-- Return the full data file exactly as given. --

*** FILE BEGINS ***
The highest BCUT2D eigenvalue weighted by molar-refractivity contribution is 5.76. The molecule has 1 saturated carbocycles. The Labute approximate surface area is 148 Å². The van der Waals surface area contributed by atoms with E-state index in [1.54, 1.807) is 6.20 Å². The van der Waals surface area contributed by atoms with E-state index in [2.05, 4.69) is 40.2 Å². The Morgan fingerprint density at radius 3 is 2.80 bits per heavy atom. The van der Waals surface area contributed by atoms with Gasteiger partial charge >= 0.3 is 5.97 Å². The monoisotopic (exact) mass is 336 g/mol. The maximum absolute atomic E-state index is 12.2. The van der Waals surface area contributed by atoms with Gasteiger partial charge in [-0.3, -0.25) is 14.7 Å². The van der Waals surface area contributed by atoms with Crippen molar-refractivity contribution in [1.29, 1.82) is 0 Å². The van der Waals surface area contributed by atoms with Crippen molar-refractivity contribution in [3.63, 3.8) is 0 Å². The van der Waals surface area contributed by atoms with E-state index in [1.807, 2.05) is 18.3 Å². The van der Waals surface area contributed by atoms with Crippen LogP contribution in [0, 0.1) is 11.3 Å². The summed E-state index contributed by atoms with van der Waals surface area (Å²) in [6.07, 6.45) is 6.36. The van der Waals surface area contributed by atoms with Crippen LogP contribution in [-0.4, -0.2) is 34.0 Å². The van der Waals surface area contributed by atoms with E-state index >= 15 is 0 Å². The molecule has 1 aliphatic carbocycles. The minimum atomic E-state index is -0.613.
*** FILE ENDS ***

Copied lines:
The highest BCUT2D eigenvalue weighted by molar-refractivity contribution is 5.76. The molecule has 1 saturated carbocycles. The Labute approximate surface area is 148 Å². The van der Waals surface area contributed by atoms with E-state index in [1.54, 1.807) is 6.20 Å². The van der Waals surface area contributed by atoms with E-state index in [2.05, 4.69) is 40.2 Å². The Morgan fingerprint density at radius 3 is 2.80 bits per heavy atom. The van der Waals surface area contributed by atoms with Gasteiger partial charge >= 0.3 is 5.97 Å². The monoisotopic (exact) mass is 336 g/mol. The maximum absolute atomic E-state index is 12.2. The van der Waals surface area contributed by atoms with Gasteiger partial charge in [-0.3, -0.25) is 14.7 Å². The van der Waals surface area contributed by atoms with Crippen molar-refractivity contribution in [1.29, 1.82) is 0 Å². The van der Waals surface area contributed by atoms with Crippen molar-refractivity contribution in [3.63, 3.8) is 0 Å². The van der Waals surface area contributed by atoms with E-state index in [1.807, 2.05) is 18.3 Å². The van der Waals surface area contributed by atoms with Crippen LogP contribution in [0, 0.1) is 11.3 Å². The summed E-state index contributed by atoms with van der Waals surface area (Å²) in [6.07, 6.45) is 6.36. The van der Waals surface area contributed by atoms with Crippen LogP contribution in [-0.4, -0.2) is 34.0 Å². The van der Waals surface area contributed by atoms with E-state index >= 15 is 0 Å². The molecule has 1 aliphatic carbocycles. The minimum atomic E-state index is -0.613.